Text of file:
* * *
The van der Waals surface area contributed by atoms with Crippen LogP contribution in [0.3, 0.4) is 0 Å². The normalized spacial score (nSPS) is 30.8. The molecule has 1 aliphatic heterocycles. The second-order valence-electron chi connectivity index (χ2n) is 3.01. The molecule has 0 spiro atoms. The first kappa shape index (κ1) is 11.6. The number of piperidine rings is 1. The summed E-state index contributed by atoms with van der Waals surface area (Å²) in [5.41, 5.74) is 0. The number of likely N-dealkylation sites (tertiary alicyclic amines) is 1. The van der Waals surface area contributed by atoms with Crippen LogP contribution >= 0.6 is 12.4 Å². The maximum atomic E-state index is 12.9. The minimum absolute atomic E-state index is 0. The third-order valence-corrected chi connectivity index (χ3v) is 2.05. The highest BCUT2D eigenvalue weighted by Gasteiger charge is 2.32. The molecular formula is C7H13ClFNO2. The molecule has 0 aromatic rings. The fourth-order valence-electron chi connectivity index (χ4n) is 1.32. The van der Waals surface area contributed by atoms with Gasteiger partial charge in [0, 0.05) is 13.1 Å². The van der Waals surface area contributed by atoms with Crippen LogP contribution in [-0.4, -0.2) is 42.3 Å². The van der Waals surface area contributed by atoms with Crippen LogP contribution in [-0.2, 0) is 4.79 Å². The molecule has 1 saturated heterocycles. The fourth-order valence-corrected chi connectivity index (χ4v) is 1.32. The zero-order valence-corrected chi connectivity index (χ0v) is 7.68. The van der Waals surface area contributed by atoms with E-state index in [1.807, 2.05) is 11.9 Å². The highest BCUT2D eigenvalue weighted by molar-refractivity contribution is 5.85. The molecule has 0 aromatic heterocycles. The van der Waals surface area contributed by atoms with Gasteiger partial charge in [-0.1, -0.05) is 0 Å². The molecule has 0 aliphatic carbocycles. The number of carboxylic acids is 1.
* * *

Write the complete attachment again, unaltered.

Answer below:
The van der Waals surface area contributed by atoms with Crippen LogP contribution in [0.3, 0.4) is 0 Å². The normalized spacial score (nSPS) is 30.8. The molecule has 1 aliphatic heterocycles. The second-order valence-electron chi connectivity index (χ2n) is 3.01. The molecule has 0 spiro atoms. The first kappa shape index (κ1) is 11.6. The number of piperidine rings is 1. The summed E-state index contributed by atoms with van der Waals surface area (Å²) in [5.41, 5.74) is 0. The number of likely N-dealkylation sites (tertiary alicyclic amines) is 1. The van der Waals surface area contributed by atoms with Crippen LogP contribution >= 0.6 is 12.4 Å². The maximum atomic E-state index is 12.9. The minimum absolute atomic E-state index is 0. The third-order valence-corrected chi connectivity index (χ3v) is 2.05. The highest BCUT2D eigenvalue weighted by Gasteiger charge is 2.32. The molecular formula is C7H13ClFNO2. The molecule has 0 aromatic rings. The fourth-order valence-electron chi connectivity index (χ4n) is 1.32. The van der Waals surface area contributed by atoms with Gasteiger partial charge in [0, 0.05) is 13.1 Å². The van der Waals surface area contributed by atoms with Crippen LogP contribution in [-0.4, -0.2) is 42.3 Å². The van der Waals surface area contributed by atoms with Crippen LogP contribution in [-0.2, 0) is 4.79 Å². The molecule has 1 saturated heterocycles. The fourth-order valence-corrected chi connectivity index (χ4v) is 1.32. The zero-order valence-corrected chi connectivity index (χ0v) is 7.68. The van der Waals surface area contributed by atoms with E-state index in [1.807, 2.05) is 11.9 Å². The highest BCUT2D eigenvalue weighted by molar-refractivity contribution is 5.85. The molecule has 0 aromatic heterocycles. The van der Waals surface area contributed by atoms with Gasteiger partial charge in [-0.1, -0.05) is 0 Å². The molecule has 0 aliphatic carbocycles. The number of carboxylic acids is 1.